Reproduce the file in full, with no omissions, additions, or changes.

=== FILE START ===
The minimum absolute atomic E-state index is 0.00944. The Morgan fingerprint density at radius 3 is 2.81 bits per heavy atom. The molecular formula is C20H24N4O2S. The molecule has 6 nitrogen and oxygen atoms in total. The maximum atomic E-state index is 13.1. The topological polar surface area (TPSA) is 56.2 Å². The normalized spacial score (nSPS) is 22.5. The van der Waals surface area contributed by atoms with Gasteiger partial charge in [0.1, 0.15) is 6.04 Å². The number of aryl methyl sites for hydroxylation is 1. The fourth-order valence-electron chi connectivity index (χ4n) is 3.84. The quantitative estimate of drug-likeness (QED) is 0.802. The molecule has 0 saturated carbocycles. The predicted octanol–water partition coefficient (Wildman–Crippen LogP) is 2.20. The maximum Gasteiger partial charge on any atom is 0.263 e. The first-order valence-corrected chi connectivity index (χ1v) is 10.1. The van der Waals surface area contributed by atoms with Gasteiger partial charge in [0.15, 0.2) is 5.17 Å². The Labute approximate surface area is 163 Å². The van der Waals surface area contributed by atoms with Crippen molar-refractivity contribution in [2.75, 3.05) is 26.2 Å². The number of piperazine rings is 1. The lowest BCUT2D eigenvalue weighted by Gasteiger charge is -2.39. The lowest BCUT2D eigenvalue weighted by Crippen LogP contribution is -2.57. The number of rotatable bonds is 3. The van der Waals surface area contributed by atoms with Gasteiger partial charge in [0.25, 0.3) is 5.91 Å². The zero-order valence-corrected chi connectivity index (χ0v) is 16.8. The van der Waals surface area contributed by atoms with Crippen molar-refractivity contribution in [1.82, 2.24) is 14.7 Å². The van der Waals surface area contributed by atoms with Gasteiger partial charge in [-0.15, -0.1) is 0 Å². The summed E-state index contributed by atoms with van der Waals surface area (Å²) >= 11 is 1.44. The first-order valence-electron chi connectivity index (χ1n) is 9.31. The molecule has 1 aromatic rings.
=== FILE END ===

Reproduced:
The minimum absolute atomic E-state index is 0.00944. The Morgan fingerprint density at radius 3 is 2.81 bits per heavy atom. The molecular formula is C20H24N4O2S. The molecule has 6 nitrogen and oxygen atoms in total. The maximum atomic E-state index is 13.1. The topological polar surface area (TPSA) is 56.2 Å². The normalized spacial score (nSPS) is 22.5. The van der Waals surface area contributed by atoms with Gasteiger partial charge in [0.1, 0.15) is 6.04 Å². The number of aryl methyl sites for hydroxylation is 1. The fourth-order valence-electron chi connectivity index (χ4n) is 3.84. The quantitative estimate of drug-likeness (QED) is 0.802. The molecule has 0 saturated carbocycles. The predicted octanol–water partition coefficient (Wildman–Crippen LogP) is 2.20. The maximum Gasteiger partial charge on any atom is 0.263 e. The first-order valence-corrected chi connectivity index (χ1v) is 10.1. The van der Waals surface area contributed by atoms with Gasteiger partial charge in [0.15, 0.2) is 5.17 Å². The Labute approximate surface area is 163 Å². The van der Waals surface area contributed by atoms with Crippen molar-refractivity contribution in [2.75, 3.05) is 26.2 Å². The number of piperazine rings is 1. The lowest BCUT2D eigenvalue weighted by Gasteiger charge is -2.39. The lowest BCUT2D eigenvalue weighted by Crippen LogP contribution is -2.57. The number of rotatable bonds is 3. The van der Waals surface area contributed by atoms with Gasteiger partial charge in [0.25, 0.3) is 5.91 Å². The zero-order valence-corrected chi connectivity index (χ0v) is 16.8. The van der Waals surface area contributed by atoms with Crippen molar-refractivity contribution in [1.82, 2.24) is 14.7 Å². The van der Waals surface area contributed by atoms with Gasteiger partial charge in [-0.15, -0.1) is 0 Å². The summed E-state index contributed by atoms with van der Waals surface area (Å²) >= 11 is 1.44. The first-order valence-electron chi connectivity index (χ1n) is 9.31. The molecule has 1 aromatic rings.